Even the simplest things in Magic like a mono-colored draft deck can easily become complicated. You’ve heard in the past that every little decision you make during a draft makes a huge difference in terms of how you do, and hopefully the pieces of this draft that I’m going to share will cement that idea. Usually my draft examples come from MODO since I’m lazy and don’t always take a notebook to my live drafts, but this particular example is from last Friday at one of the local card shops.
The draft starts with me cracking a mediocre pack where the best card was clearly Scuttling Death.
The next pack contains both Rend Flesh and Hideous Laughter in Black as well as a Soratami Rainshaper and a few decent Green cards. It’s pretty evident that I’m taking one of the Black cards here to follow up my Scuttling Death, but which one do I want?
I’m not a huge fan of Laughter simply because it ends up killing most of my own men usually and is hard to set up properly since it’s blatantly obvious to any good player if you’re just not casting anything. However, I do believe Rend Flesh has declined with Betrayers and I often find myself unable to kill anything good with it. Rend Spirit is certainly better in the new format. So I end up taking the Laughter here because it’s early and I might be able to make some use of it in a good B/W control deck where most of my guys will live through it.
The rest of the draft is fairly uneventful until I open Sickening Shoal in Betrayers and get passed a pack with Okiba-Gang Shinobi, Horobi’s Whisper, and Genju of the Fens. This pick is interesting for a couple of reasons. First, at this point in the draft I’m almost completely mono-Black with a couple of potential splash cards. Second, Horobi’s Whisper is widely considered to be the best of the three cards here. Third, I am at this point in the draft very low on creatures.
So the first distinction I make in this pick is that I will not be taking the Whisper. I already have Laughter, Rend Flesh, Rend Spirit, Sickening Shoal, Befoul, and Pull Under in the removal department and I really need to up my creature count. So which of the two is better in this situation? Usually I’d end up going with the Genju here since it’s the better card in most mono Black builds, but I chose the Okiba-Gang simply because I’d seen at least four Kami of Ancient Law along with three Consuming Vortex in the Champions packs which would make short work of my Genju. Okiba-Gang is also a great attacker/disruption in combination with Kami of the Waning Moon (which I had), and I feel it’s almost as good as Whisper in some aggressive decks. This is a perfect example of where you’d make a different pick than normal because of what’s in your deck and what you’ve seen going around in the draft.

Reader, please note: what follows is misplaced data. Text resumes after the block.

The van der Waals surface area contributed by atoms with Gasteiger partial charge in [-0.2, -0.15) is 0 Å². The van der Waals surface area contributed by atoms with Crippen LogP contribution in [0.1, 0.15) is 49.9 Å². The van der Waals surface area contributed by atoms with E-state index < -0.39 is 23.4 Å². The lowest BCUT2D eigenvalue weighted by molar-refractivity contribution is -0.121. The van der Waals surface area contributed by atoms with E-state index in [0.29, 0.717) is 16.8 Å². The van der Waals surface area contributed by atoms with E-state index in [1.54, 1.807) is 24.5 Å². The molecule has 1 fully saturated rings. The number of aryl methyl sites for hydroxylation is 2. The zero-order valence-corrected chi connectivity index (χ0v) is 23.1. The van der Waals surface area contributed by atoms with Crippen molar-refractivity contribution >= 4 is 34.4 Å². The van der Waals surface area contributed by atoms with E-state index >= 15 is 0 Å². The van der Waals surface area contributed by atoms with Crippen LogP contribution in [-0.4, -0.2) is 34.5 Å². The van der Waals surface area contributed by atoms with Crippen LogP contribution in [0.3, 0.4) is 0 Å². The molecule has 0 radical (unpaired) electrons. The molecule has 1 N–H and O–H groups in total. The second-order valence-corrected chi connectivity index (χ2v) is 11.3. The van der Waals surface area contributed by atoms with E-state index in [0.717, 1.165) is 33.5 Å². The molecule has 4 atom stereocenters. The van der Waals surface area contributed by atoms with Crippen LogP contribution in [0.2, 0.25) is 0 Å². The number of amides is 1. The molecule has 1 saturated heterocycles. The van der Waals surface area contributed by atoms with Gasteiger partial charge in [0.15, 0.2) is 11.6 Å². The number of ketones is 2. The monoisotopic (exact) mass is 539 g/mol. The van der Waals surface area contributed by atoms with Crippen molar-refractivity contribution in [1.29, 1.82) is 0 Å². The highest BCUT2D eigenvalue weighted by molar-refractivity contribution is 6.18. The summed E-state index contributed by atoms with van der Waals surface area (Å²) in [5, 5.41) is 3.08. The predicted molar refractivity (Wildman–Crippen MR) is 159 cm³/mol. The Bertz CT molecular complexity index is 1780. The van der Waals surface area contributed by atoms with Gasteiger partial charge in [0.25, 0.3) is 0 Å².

So I ended up getting super lucky in this draft, and got passed another Okiba followed by three Horobi’s Whispers since apparently nobody was in Black. All of that led to a difficult build since I had so many options. [*Ahem* Nice draft table. *Ahem* – Knut, just voicing what the forums are thinking]
Moving along to deck construction, since I had an abnormal amount of playables, I had a lot of decisions to make in terms of which way I wanted the deck to go. Below I’ll list the playables and you should try to build the deck yourself first.
2 Bile Urchin
Kami of the Waning Moon
2 Waking Nightmare
2 Nezumi Ronin
3 Horobi’s Whisper
Oathkeeper, Takeno’s Daisho
2 Okiba-Gang Shinobi
Dance of Shadows
That’s 29 cards including the Moth, so there are quite a few things that need to be decided before we can arrive at the final build. What I’m going to do is list the deck that I played followed by reasons why certain cards were excluded.
2 Bile Urchin
Kami of the Waning Moon
2 Nezumi Ronin
3 Horobi’s Whisper
Oathkeeper, Takeno’s Daisho
2 Okiba-Gang Shinobi
Dance of Shadows
I really don’t like this card that much anymore, and especially not in this deck. With so much removal in the deck, why would I ever need to give my guys Fear? There aren’t going to be any opposing creatures to get in the way to begin with.
You could argue that this is good with double Okiba-Gang, or as a splice vessel for Whisper but I really just don’t see it. I couldn’t justify a slot for a card that doesn’t do that much when I’m planning to just kill everything they play anyway.
Again, this kills every man in my deck with the exception of the lone Bleeder. All of my other removal is better and I’m trying to be the aggressor with this deck so this was left in the board and I did bring it in a couple of times in matchups where it was better than normal.
2 Waking Nightmare
Normally this card is fine, but not great. Distress is a thousand times better than this in mono Black and I already have double Okiba to work on their hand. Sure it’s a vessel, but there’s just not any room and I already have plenty of spells filling up my deck.
I’ve splashed this guy tons of times and been happy with the results, but it’s just not worth risking the mana base in this deck. Even though I don’t have any Wicked Akubas or Cursed Ronins, I’d rather keep the deck consistent than splash something that I may or may not be able to cast when I draw it.
Hopefully this little draft example showed some different lines of thinking in terms of construction. Many people feel that if they second-pick Hideous Laughter, then it damn well better be making the cut in their deck and this simply just isn’t the case. You should try to build your deck with as much synergy as possible and cut out the cards that aren’t going to pull their weight like Dance or Laughter in this case. Don’t forget about them though, as there are certainly matchups where they will be valuable, and I boarded all of the cards listed in at one point or another during my matches. I ended up winning the draft and I feel a big part of doing so was by optimally building my maindeck as well as using the sideboard options that I had available too me. Though it didn’t hurt to get shipped all of the good Black I did in pack three, that’s for sure.
Soooooo & ThatsGameBoys on MODO